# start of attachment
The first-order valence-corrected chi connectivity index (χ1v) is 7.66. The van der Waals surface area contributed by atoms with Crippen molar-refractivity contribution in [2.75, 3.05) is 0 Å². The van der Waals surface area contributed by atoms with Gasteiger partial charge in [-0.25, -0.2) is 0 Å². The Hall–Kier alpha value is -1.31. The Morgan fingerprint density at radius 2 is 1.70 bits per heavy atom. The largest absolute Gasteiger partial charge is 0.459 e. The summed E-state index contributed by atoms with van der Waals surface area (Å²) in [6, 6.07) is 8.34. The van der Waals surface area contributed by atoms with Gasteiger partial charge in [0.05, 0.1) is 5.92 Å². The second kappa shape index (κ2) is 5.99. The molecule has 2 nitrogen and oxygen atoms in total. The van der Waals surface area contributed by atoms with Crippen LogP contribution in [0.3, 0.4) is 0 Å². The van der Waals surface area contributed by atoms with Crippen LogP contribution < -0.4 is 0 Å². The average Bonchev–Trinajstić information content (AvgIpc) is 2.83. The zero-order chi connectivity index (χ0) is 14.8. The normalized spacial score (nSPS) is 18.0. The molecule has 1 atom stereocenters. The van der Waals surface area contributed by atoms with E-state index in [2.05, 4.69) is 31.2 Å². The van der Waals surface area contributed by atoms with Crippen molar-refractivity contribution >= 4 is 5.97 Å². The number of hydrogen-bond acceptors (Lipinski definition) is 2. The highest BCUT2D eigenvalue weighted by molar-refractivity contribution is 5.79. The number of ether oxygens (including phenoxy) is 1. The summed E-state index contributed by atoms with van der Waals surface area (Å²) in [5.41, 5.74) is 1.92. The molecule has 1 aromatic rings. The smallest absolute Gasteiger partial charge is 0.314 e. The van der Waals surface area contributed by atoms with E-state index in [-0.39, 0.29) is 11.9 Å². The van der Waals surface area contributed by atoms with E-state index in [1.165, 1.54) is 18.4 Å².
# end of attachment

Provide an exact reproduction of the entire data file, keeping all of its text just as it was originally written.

The first-order valence-corrected chi connectivity index (χ1v) is 7.66. The van der Waals surface area contributed by atoms with Crippen molar-refractivity contribution in [2.75, 3.05) is 0 Å². The van der Waals surface area contributed by atoms with Gasteiger partial charge in [-0.25, -0.2) is 0 Å². The Hall–Kier alpha value is -1.31. The Morgan fingerprint density at radius 2 is 1.70 bits per heavy atom. The largest absolute Gasteiger partial charge is 0.459 e. The summed E-state index contributed by atoms with van der Waals surface area (Å²) in [6, 6.07) is 8.34. The van der Waals surface area contributed by atoms with Gasteiger partial charge in [0.05, 0.1) is 5.92 Å². The second kappa shape index (κ2) is 5.99. The molecule has 2 nitrogen and oxygen atoms in total. The van der Waals surface area contributed by atoms with Crippen LogP contribution in [0.3, 0.4) is 0 Å². The van der Waals surface area contributed by atoms with Crippen LogP contribution < -0.4 is 0 Å². The average Bonchev–Trinajstić information content (AvgIpc) is 2.83. The zero-order chi connectivity index (χ0) is 14.8. The normalized spacial score (nSPS) is 18.0. The molecule has 1 atom stereocenters. The van der Waals surface area contributed by atoms with E-state index in [2.05, 4.69) is 31.2 Å². The van der Waals surface area contributed by atoms with Crippen molar-refractivity contribution >= 4 is 5.97 Å². The number of hydrogen-bond acceptors (Lipinski definition) is 2. The highest BCUT2D eigenvalue weighted by molar-refractivity contribution is 5.79. The number of ether oxygens (including phenoxy) is 1. The summed E-state index contributed by atoms with van der Waals surface area (Å²) in [5.41, 5.74) is 1.92. The molecule has 1 aromatic rings. The smallest absolute Gasteiger partial charge is 0.314 e. The van der Waals surface area contributed by atoms with E-state index in [-0.39, 0.29) is 11.9 Å². The van der Waals surface area contributed by atoms with E-state index in [1.165, 1.54) is 18.4 Å².